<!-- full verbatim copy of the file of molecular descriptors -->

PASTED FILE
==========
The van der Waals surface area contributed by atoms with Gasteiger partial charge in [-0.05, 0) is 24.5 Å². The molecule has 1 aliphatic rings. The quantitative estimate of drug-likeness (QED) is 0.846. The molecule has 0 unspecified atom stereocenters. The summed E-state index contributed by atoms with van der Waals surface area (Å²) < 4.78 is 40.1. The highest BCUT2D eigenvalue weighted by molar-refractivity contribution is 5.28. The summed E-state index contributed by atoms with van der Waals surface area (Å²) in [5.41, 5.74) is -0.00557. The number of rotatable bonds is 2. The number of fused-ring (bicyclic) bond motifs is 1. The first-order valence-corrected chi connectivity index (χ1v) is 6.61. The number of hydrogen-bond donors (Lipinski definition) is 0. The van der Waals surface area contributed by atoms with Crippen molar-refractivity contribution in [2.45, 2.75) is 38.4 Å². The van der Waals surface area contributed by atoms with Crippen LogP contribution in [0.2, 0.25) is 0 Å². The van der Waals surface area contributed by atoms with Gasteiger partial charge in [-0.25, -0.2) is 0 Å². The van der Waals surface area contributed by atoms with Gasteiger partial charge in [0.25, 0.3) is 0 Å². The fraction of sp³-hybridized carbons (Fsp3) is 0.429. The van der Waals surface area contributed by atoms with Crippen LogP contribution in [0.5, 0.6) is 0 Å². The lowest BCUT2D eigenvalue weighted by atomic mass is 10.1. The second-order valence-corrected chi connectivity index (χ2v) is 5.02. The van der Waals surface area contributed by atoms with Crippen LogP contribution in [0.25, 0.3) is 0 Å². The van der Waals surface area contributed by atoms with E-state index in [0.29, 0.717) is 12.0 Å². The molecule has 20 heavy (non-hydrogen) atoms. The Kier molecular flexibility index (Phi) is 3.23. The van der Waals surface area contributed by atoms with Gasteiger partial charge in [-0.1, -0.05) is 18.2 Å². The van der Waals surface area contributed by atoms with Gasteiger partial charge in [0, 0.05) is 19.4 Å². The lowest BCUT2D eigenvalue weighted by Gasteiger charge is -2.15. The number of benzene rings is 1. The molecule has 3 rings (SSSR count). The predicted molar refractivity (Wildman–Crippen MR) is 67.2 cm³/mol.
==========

The van der Waals surface area contributed by atoms with Gasteiger partial charge in [-0.05, 0) is 24.5 Å². The molecule has 1 aliphatic rings. The quantitative estimate of drug-likeness (QED) is 0.846. The molecule has 0 unspecified atom stereocenters. The summed E-state index contributed by atoms with van der Waals surface area (Å²) < 4.78 is 40.1. The highest BCUT2D eigenvalue weighted by molar-refractivity contribution is 5.28. The summed E-state index contributed by atoms with van der Waals surface area (Å²) in [5.41, 5.74) is -0.00557. The number of rotatable bonds is 2. The number of fused-ring (bicyclic) bond motifs is 1. The first-order valence-corrected chi connectivity index (χ1v) is 6.61. The number of hydrogen-bond donors (Lipinski definition) is 0. The van der Waals surface area contributed by atoms with Crippen molar-refractivity contribution in [2.45, 2.75) is 38.4 Å². The van der Waals surface area contributed by atoms with Crippen LogP contribution in [0.2, 0.25) is 0 Å². The van der Waals surface area contributed by atoms with Gasteiger partial charge in [-0.25, -0.2) is 0 Å². The van der Waals surface area contributed by atoms with Gasteiger partial charge in [0.25, 0.3) is 0 Å². The fraction of sp³-hybridized carbons (Fsp3) is 0.429. The van der Waals surface area contributed by atoms with Crippen LogP contribution in [0.5, 0.6) is 0 Å². The lowest BCUT2D eigenvalue weighted by atomic mass is 10.1. The second-order valence-corrected chi connectivity index (χ2v) is 5.02. The van der Waals surface area contributed by atoms with Crippen LogP contribution in [0.25, 0.3) is 0 Å². The van der Waals surface area contributed by atoms with E-state index in [0.29, 0.717) is 12.0 Å². The molecule has 20 heavy (non-hydrogen) atoms. The Kier molecular flexibility index (Phi) is 3.23. The van der Waals surface area contributed by atoms with Gasteiger partial charge in [-0.1, -0.05) is 18.2 Å². The van der Waals surface area contributed by atoms with Gasteiger partial charge in [0, 0.05) is 19.4 Å². The lowest BCUT2D eigenvalue weighted by Gasteiger charge is -2.15. The number of benzene rings is 1. The molecule has 3 rings (SSSR count). The predicted molar refractivity (Wildman–Crippen MR) is 67.2 cm³/mol.